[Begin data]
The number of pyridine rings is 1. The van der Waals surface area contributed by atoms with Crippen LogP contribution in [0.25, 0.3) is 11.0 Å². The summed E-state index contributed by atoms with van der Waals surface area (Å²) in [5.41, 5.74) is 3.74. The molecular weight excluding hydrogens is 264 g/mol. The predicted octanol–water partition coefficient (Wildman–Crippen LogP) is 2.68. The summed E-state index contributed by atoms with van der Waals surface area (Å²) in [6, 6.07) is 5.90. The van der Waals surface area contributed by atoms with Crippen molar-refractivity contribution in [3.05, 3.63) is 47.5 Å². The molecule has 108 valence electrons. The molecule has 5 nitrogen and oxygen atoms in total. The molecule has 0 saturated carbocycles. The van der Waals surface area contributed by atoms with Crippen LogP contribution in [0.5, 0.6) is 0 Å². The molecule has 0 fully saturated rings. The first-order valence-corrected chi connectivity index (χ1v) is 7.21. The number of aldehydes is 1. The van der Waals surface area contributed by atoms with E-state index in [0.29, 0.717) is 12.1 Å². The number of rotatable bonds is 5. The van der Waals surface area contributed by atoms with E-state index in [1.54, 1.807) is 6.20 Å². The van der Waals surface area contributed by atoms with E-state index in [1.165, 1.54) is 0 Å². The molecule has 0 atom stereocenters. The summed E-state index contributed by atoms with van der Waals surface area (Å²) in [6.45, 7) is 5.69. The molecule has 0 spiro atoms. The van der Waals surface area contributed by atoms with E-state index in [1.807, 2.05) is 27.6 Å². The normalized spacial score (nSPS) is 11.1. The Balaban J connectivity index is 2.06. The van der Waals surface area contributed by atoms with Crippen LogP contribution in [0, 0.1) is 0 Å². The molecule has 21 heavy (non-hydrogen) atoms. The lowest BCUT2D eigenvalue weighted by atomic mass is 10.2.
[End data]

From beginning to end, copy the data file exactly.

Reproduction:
The number of pyridine rings is 1. The van der Waals surface area contributed by atoms with Crippen LogP contribution in [0.25, 0.3) is 11.0 Å². The summed E-state index contributed by atoms with van der Waals surface area (Å²) in [5.41, 5.74) is 3.74. The molecular weight excluding hydrogens is 264 g/mol. The predicted octanol–water partition coefficient (Wildman–Crippen LogP) is 2.68. The summed E-state index contributed by atoms with van der Waals surface area (Å²) in [6, 6.07) is 5.90. The van der Waals surface area contributed by atoms with Crippen molar-refractivity contribution in [3.05, 3.63) is 47.5 Å². The molecule has 108 valence electrons. The molecule has 5 nitrogen and oxygen atoms in total. The molecule has 0 saturated carbocycles. The van der Waals surface area contributed by atoms with Crippen LogP contribution in [0.5, 0.6) is 0 Å². The molecule has 0 fully saturated rings. The first-order valence-corrected chi connectivity index (χ1v) is 7.21. The number of aldehydes is 1. The van der Waals surface area contributed by atoms with E-state index in [0.29, 0.717) is 12.1 Å². The number of rotatable bonds is 5. The van der Waals surface area contributed by atoms with E-state index in [1.54, 1.807) is 6.20 Å². The van der Waals surface area contributed by atoms with E-state index in [1.165, 1.54) is 0 Å². The molecule has 0 atom stereocenters. The summed E-state index contributed by atoms with van der Waals surface area (Å²) in [6.45, 7) is 5.69. The molecule has 0 spiro atoms. The van der Waals surface area contributed by atoms with E-state index in [1.807, 2.05) is 27.6 Å². The normalized spacial score (nSPS) is 11.1. The Balaban J connectivity index is 2.06. The van der Waals surface area contributed by atoms with Crippen LogP contribution in [0, 0.1) is 0 Å². The molecule has 21 heavy (non-hydrogen) atoms. The lowest BCUT2D eigenvalue weighted by atomic mass is 10.2.